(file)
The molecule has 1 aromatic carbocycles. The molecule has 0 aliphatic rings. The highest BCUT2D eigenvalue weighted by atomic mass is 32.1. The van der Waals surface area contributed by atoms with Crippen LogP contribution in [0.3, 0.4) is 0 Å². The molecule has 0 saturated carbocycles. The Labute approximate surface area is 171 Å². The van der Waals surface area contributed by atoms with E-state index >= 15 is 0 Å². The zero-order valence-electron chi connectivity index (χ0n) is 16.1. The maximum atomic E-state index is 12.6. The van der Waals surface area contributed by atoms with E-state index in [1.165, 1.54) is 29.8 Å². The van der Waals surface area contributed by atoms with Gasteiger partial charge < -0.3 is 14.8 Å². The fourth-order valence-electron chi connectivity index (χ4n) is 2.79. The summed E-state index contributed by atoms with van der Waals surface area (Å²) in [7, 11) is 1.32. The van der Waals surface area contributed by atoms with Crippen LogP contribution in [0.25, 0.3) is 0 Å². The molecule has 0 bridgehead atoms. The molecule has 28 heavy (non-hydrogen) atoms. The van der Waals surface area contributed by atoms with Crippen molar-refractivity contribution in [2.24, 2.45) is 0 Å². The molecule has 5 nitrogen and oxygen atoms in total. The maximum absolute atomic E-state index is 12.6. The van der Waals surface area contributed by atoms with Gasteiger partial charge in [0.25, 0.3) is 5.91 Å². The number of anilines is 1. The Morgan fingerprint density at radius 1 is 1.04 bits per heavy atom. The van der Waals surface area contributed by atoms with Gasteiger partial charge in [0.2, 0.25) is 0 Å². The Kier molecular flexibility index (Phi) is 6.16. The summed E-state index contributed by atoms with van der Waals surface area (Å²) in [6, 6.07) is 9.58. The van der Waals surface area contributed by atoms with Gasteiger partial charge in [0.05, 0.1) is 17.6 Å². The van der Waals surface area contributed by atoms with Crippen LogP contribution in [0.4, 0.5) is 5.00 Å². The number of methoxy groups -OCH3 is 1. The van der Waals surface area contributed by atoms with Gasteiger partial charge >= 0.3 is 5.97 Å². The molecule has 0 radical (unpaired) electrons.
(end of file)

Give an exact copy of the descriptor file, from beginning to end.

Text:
The molecule has 1 aromatic carbocycles. The molecule has 0 aliphatic rings. The highest BCUT2D eigenvalue weighted by atomic mass is 32.1. The van der Waals surface area contributed by atoms with Crippen LogP contribution in [0.3, 0.4) is 0 Å². The molecule has 0 saturated carbocycles. The Labute approximate surface area is 171 Å². The van der Waals surface area contributed by atoms with E-state index >= 15 is 0 Å². The zero-order valence-electron chi connectivity index (χ0n) is 16.1. The maximum atomic E-state index is 12.6. The van der Waals surface area contributed by atoms with E-state index in [1.165, 1.54) is 29.8 Å². The van der Waals surface area contributed by atoms with Gasteiger partial charge < -0.3 is 14.8 Å². The fourth-order valence-electron chi connectivity index (χ4n) is 2.79. The summed E-state index contributed by atoms with van der Waals surface area (Å²) in [7, 11) is 1.32. The van der Waals surface area contributed by atoms with Crippen LogP contribution in [0.25, 0.3) is 0 Å². The molecule has 0 bridgehead atoms. The molecule has 28 heavy (non-hydrogen) atoms. The van der Waals surface area contributed by atoms with Crippen molar-refractivity contribution in [2.24, 2.45) is 0 Å². The molecule has 5 nitrogen and oxygen atoms in total. The maximum absolute atomic E-state index is 12.6. The van der Waals surface area contributed by atoms with Gasteiger partial charge in [0.25, 0.3) is 5.91 Å². The number of anilines is 1. The Morgan fingerprint density at radius 1 is 1.04 bits per heavy atom. The van der Waals surface area contributed by atoms with Gasteiger partial charge in [0.2, 0.25) is 0 Å². The Kier molecular flexibility index (Phi) is 6.16. The summed E-state index contributed by atoms with van der Waals surface area (Å²) in [6, 6.07) is 9.58. The van der Waals surface area contributed by atoms with Gasteiger partial charge in [0.05, 0.1) is 17.6 Å². The van der Waals surface area contributed by atoms with Crippen LogP contribution in [0.4, 0.5) is 5.00 Å². The number of methoxy groups -OCH3 is 1. The van der Waals surface area contributed by atoms with Gasteiger partial charge >= 0.3 is 5.97 Å². The molecule has 0 radical (unpaired) electrons.